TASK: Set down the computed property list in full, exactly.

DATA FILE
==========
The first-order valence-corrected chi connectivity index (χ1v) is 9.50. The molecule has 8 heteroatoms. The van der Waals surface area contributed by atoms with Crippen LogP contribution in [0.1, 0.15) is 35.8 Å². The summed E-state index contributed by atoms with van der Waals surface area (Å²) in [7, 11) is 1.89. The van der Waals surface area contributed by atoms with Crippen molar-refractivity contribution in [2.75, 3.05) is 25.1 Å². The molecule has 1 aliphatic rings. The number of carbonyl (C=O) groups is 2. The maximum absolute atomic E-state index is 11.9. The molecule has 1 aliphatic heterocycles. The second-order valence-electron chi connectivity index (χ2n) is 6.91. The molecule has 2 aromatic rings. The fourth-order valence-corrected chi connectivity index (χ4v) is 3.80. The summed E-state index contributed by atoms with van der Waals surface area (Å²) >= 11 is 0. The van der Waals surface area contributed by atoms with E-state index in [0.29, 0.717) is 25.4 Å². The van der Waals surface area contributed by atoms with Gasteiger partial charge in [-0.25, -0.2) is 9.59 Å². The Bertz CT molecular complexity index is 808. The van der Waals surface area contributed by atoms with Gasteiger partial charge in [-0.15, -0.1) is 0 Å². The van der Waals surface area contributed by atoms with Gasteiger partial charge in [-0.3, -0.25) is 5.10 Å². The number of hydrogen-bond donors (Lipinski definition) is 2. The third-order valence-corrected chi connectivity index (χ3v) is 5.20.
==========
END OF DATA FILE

The first-order valence-corrected chi connectivity index (χ1v) is 9.50. The molecule has 8 heteroatoms. The van der Waals surface area contributed by atoms with Crippen LogP contribution in [0.1, 0.15) is 35.8 Å². The summed E-state index contributed by atoms with van der Waals surface area (Å²) in [7, 11) is 1.89. The van der Waals surface area contributed by atoms with Crippen molar-refractivity contribution in [2.75, 3.05) is 25.1 Å². The molecule has 1 aliphatic rings. The number of carbonyl (C=O) groups is 2. The maximum absolute atomic E-state index is 11.9. The molecule has 1 aliphatic heterocycles. The second-order valence-electron chi connectivity index (χ2n) is 6.91. The molecule has 2 aromatic rings. The fourth-order valence-corrected chi connectivity index (χ4v) is 3.80. The summed E-state index contributed by atoms with van der Waals surface area (Å²) >= 11 is 0. The van der Waals surface area contributed by atoms with E-state index in [0.29, 0.717) is 25.4 Å². The van der Waals surface area contributed by atoms with Gasteiger partial charge in [-0.25, -0.2) is 9.59 Å². The Bertz CT molecular complexity index is 808. The van der Waals surface area contributed by atoms with Gasteiger partial charge in [-0.15, -0.1) is 0 Å². The van der Waals surface area contributed by atoms with Gasteiger partial charge in [-0.3, -0.25) is 5.10 Å². The number of hydrogen-bond donors (Lipinski definition) is 2. The third-order valence-corrected chi connectivity index (χ3v) is 5.20.